GMO opponents can join Jackson County in defending ban

Local anti-GMO forces celebrated a Friday ruling allowing them to join Jackson County in defense of last year’s voter-passed ban on growing genetically engineered crops in the county.

Our Family Farms Coalition and others have said they question Jackson County’s knowledge of the issue and will to fight GMO proponents who are suing the county. Pro-GMO farmers say the new ordinance violates the state Right to Farm Act, which halts suits over perceived “nuisances” related to farming.

The ruling Friday allows Oshala Farm in the Applegate, Ashland farmer Christopher Hardy and two Portland-based environmental action groups, Our Family Farms Coalition and the Center For Food Safety, to join Jackson County as defendants against the suit filed by local farmers — Schultz Family Farms and James and Marilyn Frink — who grow GMO-alfalfa and claim the new ordinance would cost them $2 million each.

Some 120 GMO foes Wednesday packed District Court in Medford as both sides argued about the intervenors’ request. Now the main issue — the legality of the county’s new ban — moves forward in court.

Our Family Farms Coalition promised to “vigorously defend” the ordinance, using lawyers from the Center For Food Safety and Earthrise Law Center at Lewis and Clark Law School.

The plaintiffs Wednesday said anti-GMO forces had only political or ideological interests but no legally protectable material interest to defend, thus they lacked standing to be in court. However, Magistrate Judge Mark D. Clarke ruled that, in the interest of rapid resolution and access to courts, the law around intervenors should be liberally interpreted.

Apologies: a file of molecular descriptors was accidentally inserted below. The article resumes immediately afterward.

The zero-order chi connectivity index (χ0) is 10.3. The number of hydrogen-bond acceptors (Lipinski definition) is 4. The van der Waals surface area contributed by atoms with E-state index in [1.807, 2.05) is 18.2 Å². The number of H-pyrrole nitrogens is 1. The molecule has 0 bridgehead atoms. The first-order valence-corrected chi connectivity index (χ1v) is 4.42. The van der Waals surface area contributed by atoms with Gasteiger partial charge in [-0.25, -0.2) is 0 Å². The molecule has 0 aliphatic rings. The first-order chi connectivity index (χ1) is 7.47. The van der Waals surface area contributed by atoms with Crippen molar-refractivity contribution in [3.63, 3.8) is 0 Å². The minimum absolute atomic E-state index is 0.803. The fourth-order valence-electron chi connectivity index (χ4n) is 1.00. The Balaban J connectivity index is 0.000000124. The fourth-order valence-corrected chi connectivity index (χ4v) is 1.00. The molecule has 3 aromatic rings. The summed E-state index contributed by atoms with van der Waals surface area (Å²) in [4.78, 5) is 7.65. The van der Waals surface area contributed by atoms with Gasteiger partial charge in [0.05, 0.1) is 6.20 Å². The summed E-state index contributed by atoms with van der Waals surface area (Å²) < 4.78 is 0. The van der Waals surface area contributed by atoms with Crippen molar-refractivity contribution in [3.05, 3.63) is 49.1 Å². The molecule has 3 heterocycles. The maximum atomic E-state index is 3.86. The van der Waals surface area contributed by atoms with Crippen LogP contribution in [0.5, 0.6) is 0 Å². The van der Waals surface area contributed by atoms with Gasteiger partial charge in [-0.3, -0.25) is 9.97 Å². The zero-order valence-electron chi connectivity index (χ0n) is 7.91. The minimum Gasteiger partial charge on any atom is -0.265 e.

Clarke wrote that Hardy and Oshala Farm do have significant protectable interests because they are local farmers with “concrete agricultural and economic interests that will be just as impacted” by the outcome of the suit. Invalidation of the ordinance, Clarke adds, would impair their interests, as they can’t market seed or food with “transgenic contamination.”

Clarke tackled the question of whether Jackson County can provide adequate legal representation for the ordinance because it must represent all constituents, this in contrast to the more narrow and concrete economic interest of the anti-GMO intervenors. He noted the county lacks that economic interest in the law, so the intervenors should sit at the table.

Local farmer Elise Higley, director of OFFC, said in a statement, “Monsanto and the chemical giants have created a product (Roundup) they can't control. After the people expressed their will through the democratic process, they turned to the courts to protect their profits. They intimidate and bully with high-priced law firms, but we won't back down.”

“This is a big win for family farmers,” said Center For Food Safety attorney George Kimbrell. “The court has correctly recognized local farmers' right to protect the ordinance, farmers that championed the ordinance and are directly threatened by the lawsuit.”

Tom Buchele, with Earthrise Law Center, stated, "This is a good start to the case, but it’s not really surprising given the compelling agricultural and economic interests that farmers growing traditional crops have in seeing the ban on genetically engineered crops upheld and legally enforced."

The pro-GMO campaign spent nearly $1 million in last May’s primary election, but lost after capturing only a third of the vote. The campaign was sparked by Hardy three years ago after he found Syngenta GMO crops growing near his sugar beets.

John Darling is a freelance writer living in Ashland. Email him at jdarling@jeffnet.org.

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